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In land acknowledgments, some Native leaders hear empty words

Tribal leaders said while they appreciate hearing people recognize their history, they'd prefer to see action behind the words.

OREGON, USA — The City Club of Portland hosted this year's primary debates between leading Democratic and Republican candidates for governor, as well as other important events like Portland Mayor Ted Wheeler's state of the city speech. 

Before those and other events, a speaker reads a statement something like this: "As we begin this program we want to acknowledge the land we are on is Native and was stolen from people who lived here for thousands of years. Together we recognize their unbreakable connection to this land and we honor their resilience and the hope of their ancestors and the hope of future generations."

They are one of many organizations in Oregon and nationwide that begin events with a land acknowledgment. 

Land acknowledgements like that started becoming more common about three years ago in Oregon. Native American leaders have mixed feelings. 

"We don't want anyone to do a feel-good, empty gesture. We don't want people just to signal ethical conformity," said Bobbie Conner. "We want people to say something that means something to them."

Conner is a member of the Confederated Tribes of Umatilla and the director of the Tamástslikt Cultural Institute. She explained tribes have long used land acknowledgments as a message of thanks. 

"Whenever we are in the long house or when we're in a public gathering where our people are speaking or leading, we acknowledge that this is the homeland that the creator gave us," she explained. "And we acknowledge that this land has sustained us, and with gratefulness and humbleness, appreciate what has been our endowment."

In the last few years she's had dozens of groups, including nonprofits, corporations, institutions, clubs and others, send her their statements to see if they are proper or offensive. 

The history of land acknowledgments for non-Natives seems to date to 2015 in Canada, after the Truth and Reconciliation Commission there issued a scathing report on the Indian Residential School system, and Justin Trudeau was elected Prime Minister, with promises to reconcile Canada with indigenous people.

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Now, many governments, organizations and nonprofits across Canada and the United States use these acknowledgments. Portland Parks Foundation, Multnomah County, the Port of Portland, the City of Vancouver all have land acknowledgments on their websites; the list goes on and on.

All those statements have caught the attention of tribal leaders. While some hear empty words, others appreciate the recognition. 

"It's very pleasing because Native Americans have been invisible from our history books, from the place that we live," said Cheryle Kennedy, chairwoman of the Confederated Tribes of Grand Ronde. 

Do the words ring hollow, given that it's exceedingly unlikely the government would cede the land back to tribes? Sometimes, Kennedy said. 

"Recognizing that to give it all back is impractical, but I might say, you know, tribal governments have a good way of handling things. We could do that. We could operate as a government as we have in our area here at Grand Ronde."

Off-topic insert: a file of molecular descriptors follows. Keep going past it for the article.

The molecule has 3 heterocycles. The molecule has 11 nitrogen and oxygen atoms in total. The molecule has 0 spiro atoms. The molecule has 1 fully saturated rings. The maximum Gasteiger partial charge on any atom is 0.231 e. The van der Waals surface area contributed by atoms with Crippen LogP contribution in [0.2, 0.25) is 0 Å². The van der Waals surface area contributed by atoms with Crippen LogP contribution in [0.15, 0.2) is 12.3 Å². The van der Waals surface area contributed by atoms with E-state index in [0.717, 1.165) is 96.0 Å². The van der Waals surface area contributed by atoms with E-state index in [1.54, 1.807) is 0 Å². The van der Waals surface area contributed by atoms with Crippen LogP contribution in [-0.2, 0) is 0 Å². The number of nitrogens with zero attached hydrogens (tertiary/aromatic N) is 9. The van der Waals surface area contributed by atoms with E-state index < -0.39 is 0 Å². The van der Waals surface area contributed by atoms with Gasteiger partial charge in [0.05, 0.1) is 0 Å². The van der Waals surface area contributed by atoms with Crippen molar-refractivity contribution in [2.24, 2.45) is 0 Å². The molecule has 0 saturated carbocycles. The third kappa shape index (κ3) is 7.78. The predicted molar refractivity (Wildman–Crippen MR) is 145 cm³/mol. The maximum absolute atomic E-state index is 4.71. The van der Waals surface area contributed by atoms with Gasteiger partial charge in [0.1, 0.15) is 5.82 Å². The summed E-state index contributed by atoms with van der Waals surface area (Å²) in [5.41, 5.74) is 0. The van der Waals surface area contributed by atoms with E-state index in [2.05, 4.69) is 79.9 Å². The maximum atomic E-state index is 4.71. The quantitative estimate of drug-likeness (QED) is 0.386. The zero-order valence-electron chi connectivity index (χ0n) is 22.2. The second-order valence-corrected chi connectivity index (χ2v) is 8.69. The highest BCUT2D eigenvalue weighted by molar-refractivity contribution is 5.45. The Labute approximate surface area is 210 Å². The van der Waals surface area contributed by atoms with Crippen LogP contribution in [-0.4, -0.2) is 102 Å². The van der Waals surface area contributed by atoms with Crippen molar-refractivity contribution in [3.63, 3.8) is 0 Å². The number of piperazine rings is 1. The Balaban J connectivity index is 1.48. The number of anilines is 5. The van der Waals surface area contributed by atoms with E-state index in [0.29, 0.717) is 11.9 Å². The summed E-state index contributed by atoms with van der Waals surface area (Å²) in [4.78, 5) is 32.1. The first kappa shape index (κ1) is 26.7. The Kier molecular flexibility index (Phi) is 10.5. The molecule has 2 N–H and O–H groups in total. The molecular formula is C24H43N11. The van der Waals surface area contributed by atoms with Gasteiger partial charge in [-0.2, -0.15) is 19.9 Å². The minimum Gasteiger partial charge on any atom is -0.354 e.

Some organizations are taking concrete steps to address injustices to tribes. Metro, the Portland area's regional government entity, says tribes are being consulted over the cleanup of the Portland superfund site called Willamette Cove, and the Grand Ronde were consulted during the creation of the new Chehalem Ridge Nature Park south of Hillsboro. 

Metro is moving away from routinely starting meetings with land acknowledgments, and will instead focus on doing the work to connect with tribes and local Native Americans. 

"Maybe a few years ago, it was something that I think started with staff members beginning meetings with them and the purpose was to take some time to recognize the people from what we now call Portland," said Cory Eldridge, a spokesperson for Metro.

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The Portland Art Museum has embraced land acknowledgments, but museum director Brian Ferriso said the commitment runs deeper than words. 

"We have one of the great collections of Northwest Native American art in the country. At the same time, we feel that part of our responsibility is to have a program, staff and board that reflects the living nature of Native American art and culture," he explained. "It's a vibrant culture, it's an exciting culture. The artistic creativity coming out of the Native American community now is just as exciting now as it was a hundred years ago."

For any group doing a land acknowledgment, Bobbie Conner offered a challenge: "If you are compelled to say these good words, my question is what are you willing to do about it? What will you do to live up to the words that you're going to say on behalf of your organization. Are you going to vote for people who uphold treaty rights? Are you going to vote for people who understand the federal trust relationship? Are you going to vote for officials who have good working relationships with tribal and other peoples? Are you gonna vote for things that help us all take better care of the planet?"

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